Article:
Matthew and Luke, the only gospel writers to give us a birth tradition or indeed any information about Jesus' family of origin, lend support to the shakiness of Bethlehem being the birthplace by disagreeing on how it was that Jesus happened to be born there. Indeed, the two accounts vary in many places. In the common mind, however, they are blended: most people cannot separate Matthew's details from Luke's. It is essential for our purposes to make the two stories distinct.

Matthew assumes that Mary and Joseph live in Bethlehem. That, of course, makes it easy to say that Jesus' birth occurred there. Mary and Joseph, according to Matthew, lived in a quite specific and identifiable house in Bethlehem over which, he would say, a star could pause and on which it could pour its steady and illuminating light. Yet Matthew also clearly knows the historical fact that Jesus was a Galilean, and he shares the general . . .

Jesus for the Non-Religious LP. Copyright � by John Shelby Spong. Reprinted by permission of HarperCollins Publishers, Inc. All rights reserved. Available now wherever books are sold.

Meet the Author

John Shelby Spongwas the Episcopal Bishop of Newark for twenty-four years. Since then he has taught at Harvard, Drew, the University of the Pacific and the Berkeley Graduate Theological Union. Selling over a million copies, his books include Re-Claiming the Bible for a Non-Religious World, Eternal Life: A New Vision, Jesus for the Non-Religious, Why Christianity Must Change or Die and his autobiography, Here I Stand. His weekly online column reaches thousands of sub-scribers all over the world. He lives with his wife, Christine, in Morris Plains, New Jersey.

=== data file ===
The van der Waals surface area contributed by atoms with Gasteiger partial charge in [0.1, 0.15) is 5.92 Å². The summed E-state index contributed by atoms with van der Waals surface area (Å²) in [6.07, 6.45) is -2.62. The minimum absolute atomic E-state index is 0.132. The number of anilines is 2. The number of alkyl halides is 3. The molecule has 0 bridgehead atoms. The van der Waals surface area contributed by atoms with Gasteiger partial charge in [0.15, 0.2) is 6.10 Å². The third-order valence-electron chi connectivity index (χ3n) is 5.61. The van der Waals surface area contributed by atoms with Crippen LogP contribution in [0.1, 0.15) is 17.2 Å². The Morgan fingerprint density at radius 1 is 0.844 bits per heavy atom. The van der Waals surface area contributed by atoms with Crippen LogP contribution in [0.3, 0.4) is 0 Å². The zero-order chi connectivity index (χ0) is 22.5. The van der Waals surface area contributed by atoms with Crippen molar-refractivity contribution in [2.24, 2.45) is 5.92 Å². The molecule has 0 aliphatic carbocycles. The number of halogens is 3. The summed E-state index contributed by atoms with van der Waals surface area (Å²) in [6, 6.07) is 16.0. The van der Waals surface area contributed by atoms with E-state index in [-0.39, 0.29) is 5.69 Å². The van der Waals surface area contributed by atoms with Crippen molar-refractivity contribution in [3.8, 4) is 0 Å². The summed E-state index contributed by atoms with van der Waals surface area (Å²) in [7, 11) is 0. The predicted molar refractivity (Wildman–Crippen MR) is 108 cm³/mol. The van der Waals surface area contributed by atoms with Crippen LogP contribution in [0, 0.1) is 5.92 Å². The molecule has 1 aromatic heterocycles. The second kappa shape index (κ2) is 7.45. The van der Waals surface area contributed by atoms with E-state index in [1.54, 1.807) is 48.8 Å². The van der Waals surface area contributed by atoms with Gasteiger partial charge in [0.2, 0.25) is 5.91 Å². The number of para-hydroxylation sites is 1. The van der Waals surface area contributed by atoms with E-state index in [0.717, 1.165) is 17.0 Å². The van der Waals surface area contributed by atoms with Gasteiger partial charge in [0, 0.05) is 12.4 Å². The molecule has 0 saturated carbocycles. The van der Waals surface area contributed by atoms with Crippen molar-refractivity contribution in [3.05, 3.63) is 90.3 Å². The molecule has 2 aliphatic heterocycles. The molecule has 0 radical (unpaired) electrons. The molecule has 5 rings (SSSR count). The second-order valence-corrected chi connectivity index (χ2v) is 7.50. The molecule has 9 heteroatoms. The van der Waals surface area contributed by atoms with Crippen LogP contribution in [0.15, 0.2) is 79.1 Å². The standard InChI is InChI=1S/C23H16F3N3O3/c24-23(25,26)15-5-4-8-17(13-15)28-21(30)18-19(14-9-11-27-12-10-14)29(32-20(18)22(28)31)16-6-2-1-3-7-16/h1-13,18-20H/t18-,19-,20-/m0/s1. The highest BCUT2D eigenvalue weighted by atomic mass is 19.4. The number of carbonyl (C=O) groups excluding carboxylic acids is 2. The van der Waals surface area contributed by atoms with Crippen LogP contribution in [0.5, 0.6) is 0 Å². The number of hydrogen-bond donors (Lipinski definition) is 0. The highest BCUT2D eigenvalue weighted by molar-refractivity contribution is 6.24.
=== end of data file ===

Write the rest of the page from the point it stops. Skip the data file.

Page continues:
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Jesus for the Non-Religious 3.1 out of 5 based on 1 ratings. 14 reviews.
Anonymous More than 1 year ago
One could take the title to mean that this book is an introduction of Jesus/Christianity to those without a religious background. It is not! Rather, it is a case for redefining Jesus in a completely non-theistic and non-supernatural way. Bishop Spong considers himself a Christian, but most traditional Christians would call him an atheist because he denies the existence of a supernatural God and denies the concepts by which traditional Christians define their religion: the virgin birth of Jesus, his miraculous deeds, the resurrection and ascension, and substitutionary atonement. I see this book as advocating a version of humanism in which Jesus is the model for what it means to be fully human. It is a very moving and inspirational book if the reader is willing to overcome his/her attachment to theism which is causing such division and violence throughout the world today. It shows a version of Christianity based on the continuation and flourishing of life on Earth rather than its destruction at Armageddon.